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October 11, 2007

Radiohead's New Business Model

The band Radiohead is making its new album, "In Rainbows," available online for the price of...whatever the buyer wants to pay. Radiohead, who road-tested the songs from "In Rainbows" in 2006, tolerates live bootlegs, so many Radiohead fans have been listening to these songs for over a year now. However, the entire edited album is just becoming available. Since Radiohead is no selling its album under a record label, the band decided to try something new.

Given that most listeners no longer pay for music anyways (they download it online regardless of copyright infringements), Radiohead's new business model could be rvolutionary. Though some buyers will not pay a fair price for the album, avid fans may spend greater amounts simply to establish themselves as diehard Radiohead fans. Furthermore, many people realize that in order for Radiohead to continue making albums, they must have some income. In the end, Radiohead will be worth what people are willing to give them.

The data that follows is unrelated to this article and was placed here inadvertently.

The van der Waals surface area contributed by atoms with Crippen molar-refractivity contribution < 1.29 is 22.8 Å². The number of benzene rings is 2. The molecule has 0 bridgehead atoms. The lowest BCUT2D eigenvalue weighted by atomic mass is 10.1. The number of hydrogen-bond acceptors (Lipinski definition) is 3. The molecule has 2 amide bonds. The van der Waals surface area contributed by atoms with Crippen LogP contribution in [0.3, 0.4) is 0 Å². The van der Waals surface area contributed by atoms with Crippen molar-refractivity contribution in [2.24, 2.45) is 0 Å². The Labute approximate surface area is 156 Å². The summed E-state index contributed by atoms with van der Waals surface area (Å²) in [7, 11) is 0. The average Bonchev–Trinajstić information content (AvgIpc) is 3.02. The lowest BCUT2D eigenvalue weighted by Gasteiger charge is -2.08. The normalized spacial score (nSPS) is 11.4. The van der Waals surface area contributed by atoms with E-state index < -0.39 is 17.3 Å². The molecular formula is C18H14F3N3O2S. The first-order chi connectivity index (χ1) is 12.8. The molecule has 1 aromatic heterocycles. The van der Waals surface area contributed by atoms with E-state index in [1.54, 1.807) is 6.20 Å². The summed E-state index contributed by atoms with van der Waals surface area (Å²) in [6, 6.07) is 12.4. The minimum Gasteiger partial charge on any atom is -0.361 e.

Though this model may end up working for Radiohead, it is largely because of the band's previous success in the traditional music market. It would be very difficult for new bands, who presumably do not yet have avid fans, to sell CDs for whatever price the buyer names. Therefore, this "pay what you like" system does not solve all of the music industry's woes. But at least some individuals in the music industry realize that they must change with the digital age in order to survive.

By the way, if you are interested in Radiohead's new album, you can buy it at http://inrainbow.com.

Posted by leslieph at October 11, 2007 06:44 PM


For an update on Radiohead's success visit http://www.nytimes.com/2007/12/09/arts/music/09pare.html?_r=1&ref=arts&oref=slogin. According to Jon Pareles, "...For the beleaguered recording business Radiohead has put in motion the most audacious experiment in years... Radiohead’s pay-what-you-choose gambit didn’t just set off economic debates. It should also establish 2007 as two kinds of tipping point for recorded music. One is as the year of the superstar free agent...The second tipping point is the decisive migration of music to the Internet..."

Posted by: leslieph at December 9, 2007 10:10 AM

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